to perform the necessary measurements that you require (namely, the horizontal
    ground force).

    > Quantification of this exchange is difficult but the power
    >exchange could be calculated by multiplying the horizontal ground
    >reaction force by the difference between the average velocity and the
    >instantaneous velocity of the belt.

    We are capable of measuring the instantaneous velocity of the belt, which is a
    necessary feature for us to be able to accurately calculate the center of
    pressure. Ideally, we would like to be able to calculate the shears, but to
    this point we have not been successful due to the belt movement across the

    So, a quick summary would be to say that at present we are unable to offer the
    required measurements, but we will keep you informed if things change.
    Namely, we will send you our
    Kistler Biomechanics Newsletter (if you already don't receive it) three times
    a year to keep you updated on our latest and greatest products.

    Also, please feel free to stop down (we are 15 minutes from the Peace Bridge)
    and see our treadmill firsthand. Just let us know you'll be coming and we can
    give you directions.

    Thank you for your question, if I have not answered to your satisfaction
    please write back!


    Ken Wagener
    Biomechanics Systems Engineer

    >From Wed Jul 12 22:16:19 1995
    Date: Wed, 12 Jul 1995 17:06:44 -0400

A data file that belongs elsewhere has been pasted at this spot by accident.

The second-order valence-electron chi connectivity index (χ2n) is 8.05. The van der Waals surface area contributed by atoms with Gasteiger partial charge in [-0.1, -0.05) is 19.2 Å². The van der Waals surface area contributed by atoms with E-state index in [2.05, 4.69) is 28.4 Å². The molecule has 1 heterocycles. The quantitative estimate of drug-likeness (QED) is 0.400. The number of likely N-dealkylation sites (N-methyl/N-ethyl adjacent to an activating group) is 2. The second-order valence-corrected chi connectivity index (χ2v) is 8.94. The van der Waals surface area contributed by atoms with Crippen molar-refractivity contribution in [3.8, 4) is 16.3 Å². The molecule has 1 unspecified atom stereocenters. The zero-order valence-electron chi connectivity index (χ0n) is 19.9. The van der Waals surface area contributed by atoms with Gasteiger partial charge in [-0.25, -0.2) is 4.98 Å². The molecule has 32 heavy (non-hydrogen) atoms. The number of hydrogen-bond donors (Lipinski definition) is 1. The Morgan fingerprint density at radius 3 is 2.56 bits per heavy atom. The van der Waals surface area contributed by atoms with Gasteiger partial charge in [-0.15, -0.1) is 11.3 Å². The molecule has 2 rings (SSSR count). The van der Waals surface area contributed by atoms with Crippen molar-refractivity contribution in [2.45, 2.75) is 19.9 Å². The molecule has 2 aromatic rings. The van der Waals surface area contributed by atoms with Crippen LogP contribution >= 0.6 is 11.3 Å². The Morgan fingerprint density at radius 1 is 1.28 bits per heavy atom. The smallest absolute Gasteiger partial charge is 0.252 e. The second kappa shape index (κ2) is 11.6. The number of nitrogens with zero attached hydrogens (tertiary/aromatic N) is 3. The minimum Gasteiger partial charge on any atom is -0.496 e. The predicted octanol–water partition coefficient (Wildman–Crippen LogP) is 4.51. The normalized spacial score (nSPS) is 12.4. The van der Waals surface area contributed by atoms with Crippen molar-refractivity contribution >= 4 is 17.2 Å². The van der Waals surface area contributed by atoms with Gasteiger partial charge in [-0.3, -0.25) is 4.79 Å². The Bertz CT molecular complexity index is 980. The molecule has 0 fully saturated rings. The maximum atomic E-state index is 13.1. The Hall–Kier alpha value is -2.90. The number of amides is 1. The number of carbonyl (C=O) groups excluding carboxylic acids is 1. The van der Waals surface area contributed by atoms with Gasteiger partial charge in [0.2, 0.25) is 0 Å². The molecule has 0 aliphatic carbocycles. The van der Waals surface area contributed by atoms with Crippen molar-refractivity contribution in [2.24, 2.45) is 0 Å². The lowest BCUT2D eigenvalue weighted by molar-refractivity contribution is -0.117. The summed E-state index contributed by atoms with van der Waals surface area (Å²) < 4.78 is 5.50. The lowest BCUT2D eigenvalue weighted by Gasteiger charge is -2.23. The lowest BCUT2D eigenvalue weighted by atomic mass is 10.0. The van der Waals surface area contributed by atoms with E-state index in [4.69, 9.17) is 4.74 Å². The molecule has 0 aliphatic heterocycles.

Dear James,

    As you know, Kistler has recently gone into production of a force plate
    instrumented treadmill system called "Gaitway". We may be able to provide you
    with some limited information which can help you in your research. I know that
    Ken Wagener has e-mailed you previously with some information and hopefully I
    can add more.

    I agree that energy is exchanged due to belt speed variations, but I am not
    sure how I would calculate this exchange. In theory, if the belt speed did not
    change, then walking on a treadmill would mechanically be identical to
    overground walking, with the exception of no wind frictional forces. Thus, we
    agree any differences must be due to (or at least result in) the speed
    variations. Our production system includes an instantaneous speed measurement
    channel (used for center of pressure calculations.) Generally, speed is
    maintained within +/- 1% of nominal. Using a simple tachometer you can
    measure this. One simple solution is to use a small DC motor driven by the
    belt, calibrate its voltage out vs. speed. Another solution is to use a pulse
    counting tach.

    Our system is a vertical force only system, but in our development we did
    implemented a prototype system with 3-component force plates, just as an R&D
    exercise. The problem is that shear force measurements are severely effected
    by the frictional forces between the belt and the top plate. The magnitude of
    these force (AP direction) are roughly 1/3 body weight (coefficient of
    friction approx. 0.3). Unfortunately, it seems the Coeff. of friction changes
    +/- 15% at different parts of the belt or different locations on the top plate
    (seam in the belt and uneven plate lubrication are the assumed culprits).

    If you would like me to elaborate more on any of the above topics, please let
    me know. I am looking forward to your conclusions.

    Bill Klavoon
    Kistler Instrument Corp.